Daily Riches: Fanny Crosby – The Blind Angel of the Bowery (Robert Morgan)

“Fanny Crosby, the blind hymnist, was asked to speak to a group of blue collar workers [in Cincinatti]. Near the end of her address, she had an overwhelming sense that ‘some mother’s boy’ before her ‘must be rescued that night or not at all.’ She mentioned this to the crowd, pleading, ‘If there is a dear boy here tonight who has perchance wandered away from his mother’s home and his mother’s teaching, would he please come to me at the close of the service?’ Afterward a young man of about eighteen approached her, ‘Did you mean me?’ he asked. ‘I promised my mother to meet her in heaven, but the way I have been living, I don’t think that will be possible now.’ Fanny had the joy of leading him to Christ. Returning to her room that night, all she could think about was the theme ‘rescue the perishing,’ and when she retired that night she had written the complete hymn. …Many years later, Fanny was speaking at the YMCA in Lynn, Massachusetts, and she recounted the story behind ‘Rescue the Perishing.’ After the service, a man approached her, his voice quivering. ‘Miss Crosby,’ he said, ‘I was that boy who told you more than thirty-five years ago that I had wandered from my mother’s God. That evening you spoke, I sought and found peace, and I have tried to live a consistent Christian life ever since. If we never meet again on earth, we will meet up yonder.’ He turned and left, unable to say another word. But Fanny later described it as one of the most gratifying experiences of her life. …This song served as a prelude to Fanny Crosby’s second career. About age sixty, she began working downtown rescue missions, spending several days a week in lower Manhattan, witnessing to the down-and-out. Despite her fame as a hymnwriter, she chose to live in near poverty in New York’s ghettos, for she felt a calling to minister to the needy. Just a few blocks from her little tenement apartment was the Bowery, a haunt for alcoholics and where every kind of vice flourished. There Fanny would go day after day to rescue the perishing.” Robert Morgan

“Down in the human heart,
crushed by the tempter,
feelings lie buried that grace can restore.
Touched by a loving heart,
wakened by kindness,
chords that are broken
will vibrate once more.
Rescue the perishing,
care for the dying.
Jesus is merciful,
Jesus will save.”
Fanny Crosby

“the Son of Man came
to seek and to save the lost.”
Luke 19:10

Moving From the Head to the Heart

  • Have you experienced the miracle that can result from the “touch” of a loving heart?
  • If you’re not ministering to others, is there some good reason?
  • Imagine moving to the Bowery in your sixties. Are you available to God like that?

Abba, some are so crushed by the tempter, they’re seem beyond being helped–the “perishing”, the “dying.” Use me to rescue them just the same.

For More: Then Sings My Soul by Robert Morgan

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Thanks for reading/following my blog! –  Bill (Psalm 90:14)

 

 

 

Daily Riches: Thanksgiving In Desperate Times (Martin Rinkart and Robert Morgan)

“Martin Rinkart (1586-1649) [was] a Lutheran pastor in the little village of Eilenberg, Saxony. He grew up as the son of a poor coppersmith, felt called to the ministry, and after his theological training began his pastoral work just as the Thirty Years’ War was raging through Germany. Floods of refugees streamed into the walled city of Eilenberg. It was the most desperate of times. The Swedish army encompassed the city gates, and inside the walls there was nothing but plague, famine, and fear. Eight hundred homes were destroyed, and people began dying in increasing numbers. There was a tremendous strain on the pastors, who expended all their strength in preaching the gospel, caring for the sick and dying, and burying the dead. One after another, the pastors themselves took ill and perished until at last only Martin Rinkart was left. Some days he conducted as many as fifty funerals. Finally the Swedes demanded a huge ransom. It was Martin Rinkart who left the safety of the city walls to negotiate with the enemy, and he did it with such courage and faith that there was soon a conclusion of hostilities, and the period of suffering ended. Rinkart, knowing there is no healing without thanksgiving, composed this hymn for the survivors of Eilenberg. It has been sung around the world ever since.” Robert Morgan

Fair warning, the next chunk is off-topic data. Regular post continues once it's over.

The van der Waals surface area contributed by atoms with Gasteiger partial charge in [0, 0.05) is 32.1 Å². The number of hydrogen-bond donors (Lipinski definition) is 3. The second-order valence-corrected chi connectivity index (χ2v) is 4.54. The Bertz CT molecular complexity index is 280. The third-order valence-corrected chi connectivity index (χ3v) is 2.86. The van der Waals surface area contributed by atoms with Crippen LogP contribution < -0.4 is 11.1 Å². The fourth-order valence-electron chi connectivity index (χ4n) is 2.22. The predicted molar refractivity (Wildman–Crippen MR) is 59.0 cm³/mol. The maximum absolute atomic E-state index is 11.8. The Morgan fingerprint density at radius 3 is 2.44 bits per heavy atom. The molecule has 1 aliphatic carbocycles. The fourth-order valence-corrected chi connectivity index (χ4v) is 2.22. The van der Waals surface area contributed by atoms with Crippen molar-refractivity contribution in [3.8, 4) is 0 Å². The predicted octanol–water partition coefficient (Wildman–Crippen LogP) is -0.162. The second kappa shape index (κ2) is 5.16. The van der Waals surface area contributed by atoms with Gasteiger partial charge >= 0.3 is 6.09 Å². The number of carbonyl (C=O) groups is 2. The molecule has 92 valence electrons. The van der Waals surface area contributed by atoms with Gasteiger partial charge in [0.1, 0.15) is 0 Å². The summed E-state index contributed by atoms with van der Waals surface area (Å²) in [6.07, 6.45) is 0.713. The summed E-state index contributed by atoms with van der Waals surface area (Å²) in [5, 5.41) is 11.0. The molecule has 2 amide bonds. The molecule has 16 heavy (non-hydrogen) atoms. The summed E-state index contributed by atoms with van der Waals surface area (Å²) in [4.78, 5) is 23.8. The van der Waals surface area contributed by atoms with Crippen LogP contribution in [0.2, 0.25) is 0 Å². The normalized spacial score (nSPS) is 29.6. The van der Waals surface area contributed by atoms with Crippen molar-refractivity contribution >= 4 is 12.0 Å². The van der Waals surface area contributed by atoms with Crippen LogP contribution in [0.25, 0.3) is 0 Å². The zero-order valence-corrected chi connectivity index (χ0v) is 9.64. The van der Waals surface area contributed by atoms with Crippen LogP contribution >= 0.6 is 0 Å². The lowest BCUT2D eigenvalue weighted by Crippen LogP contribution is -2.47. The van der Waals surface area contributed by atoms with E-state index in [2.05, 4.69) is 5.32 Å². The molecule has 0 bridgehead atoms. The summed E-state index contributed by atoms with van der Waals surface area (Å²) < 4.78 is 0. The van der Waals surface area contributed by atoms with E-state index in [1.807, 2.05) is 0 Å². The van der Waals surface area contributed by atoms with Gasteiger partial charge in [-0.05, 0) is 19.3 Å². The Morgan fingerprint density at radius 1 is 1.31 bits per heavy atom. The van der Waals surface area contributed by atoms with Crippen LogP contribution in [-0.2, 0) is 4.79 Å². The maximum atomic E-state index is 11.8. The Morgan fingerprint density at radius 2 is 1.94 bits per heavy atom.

“Now thank we all our God,
with heart and hands and voices,
who wondrous things hath done,
in whom his world rejoices;
who from our mother’s arms
hath blessed us on our way
with countless gifts of love,
and still is ours today.
.
“O may this bounteous God
through all our life be near us,
with ever-joyful hearts
and blessed peace to cheer us;
and keep us in his grace,
and guide us when perplexed,
and free us from all ills
in this world and the next.”
Martin Rinkart
.

“In everything give thanks
for this is the will of God in Christ Jesus for you.”
1 Thessalonians 5:18

Moving From the Head to the Heart

  • Are you a thankful person?
  • What might have been your response as a resident of Eilenberg? …of your family? …of your faith community?
  • Do you have some practice in your life that is teaching you “in everything to give thanks?”

Abba, remind me, even this day, to give thanks in all things.

For More: Then Sings My Soul by Robert J. Morgan

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These “Daily Riches” are for your encouragement as you seek after God and he seeks after you. I hope you’ll follow my blog, and share it. My goal is to share something of unique value with you daily in 400 words or less. I appreciate your interest!  –  Bill (Psalm 90:14)

“I practice daily what I believe; everything else is religious talk.”